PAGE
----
Lukáš “Kenji” Vrábel has a signature style thanks to which his photos left a mark on us at first sight. Wide angles, distinctive and yet tasteful work with colors, and a pleasant mood that simply wafts from his portraits. Those are just some of the ingredients due to which Kenji’s style will leave a positive impact on you.
But we desired a more in-depth insight into his work, and so we’ve questioned him equally in-depth. The result is this inspiring interview. Read on to find out how he works, how he thinks about his work, and what’s under the hood of his know-how.
Name: Lukáš “Kenji” Vrábel
Web link: www.kenji.cz
Who I am: Lifestyle, product, portrait, and wedding
What I photograph: Emotions, experiences, and stories.
What does photography mean for you?
For me, a photo is a way to capture things that can’t be captured any other way. That sort of brief moment overflowing with emotions that few people can see with their naked eyes. And what’s the most fun for me is when a photo of mine enraptures someone for several moments and compels them to soak in the feelings it depicts. I want this to be reflected throughout my whole portfolio. No matter whether that’s private portraits, weddings, or commercial lifestyle photos for my clients.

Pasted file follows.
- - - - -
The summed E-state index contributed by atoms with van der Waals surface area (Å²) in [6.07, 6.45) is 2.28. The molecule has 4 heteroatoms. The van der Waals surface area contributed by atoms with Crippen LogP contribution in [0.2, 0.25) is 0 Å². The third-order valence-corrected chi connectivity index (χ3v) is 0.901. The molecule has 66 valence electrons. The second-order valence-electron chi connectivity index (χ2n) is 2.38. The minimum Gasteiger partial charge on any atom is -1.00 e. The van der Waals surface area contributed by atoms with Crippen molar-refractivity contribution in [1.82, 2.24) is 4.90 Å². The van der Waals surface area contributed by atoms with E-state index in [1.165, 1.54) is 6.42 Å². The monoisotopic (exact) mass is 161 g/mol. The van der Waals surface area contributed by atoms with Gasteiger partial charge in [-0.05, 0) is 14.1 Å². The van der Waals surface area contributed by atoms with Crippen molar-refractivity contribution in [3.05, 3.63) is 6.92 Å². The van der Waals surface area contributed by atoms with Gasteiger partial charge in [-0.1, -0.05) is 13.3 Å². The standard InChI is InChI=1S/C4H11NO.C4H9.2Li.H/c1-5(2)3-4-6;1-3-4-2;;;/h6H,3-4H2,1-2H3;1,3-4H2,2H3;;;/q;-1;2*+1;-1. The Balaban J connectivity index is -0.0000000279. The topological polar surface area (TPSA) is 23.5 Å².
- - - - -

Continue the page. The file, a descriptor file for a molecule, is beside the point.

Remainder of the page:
Do you remember your beginnings as a photographer? What did you struggle with the most?
I definitely struggled the hardest with my camera’s instructions. I should have read them; it might have saved me the year I spent trying to figure out everything in vain on my own. In the end, I only figured out its controls after reading several articles and watching a few YouTube tutorials. And what took me the longest? Figuring out which direction I want to go. Now I know—I think.
You also teach photography. Do you feel that people have to attend schools or classes to become good photographers?
I… might be careful about saying that I teach photography. A lot of people would definitely protest that statement. Let’s say that at workshops and in classes I pass on the things that I have myself learned over time in one way or another. I don’t try to dogmatically dictate to anyone how photography and post-production should be done.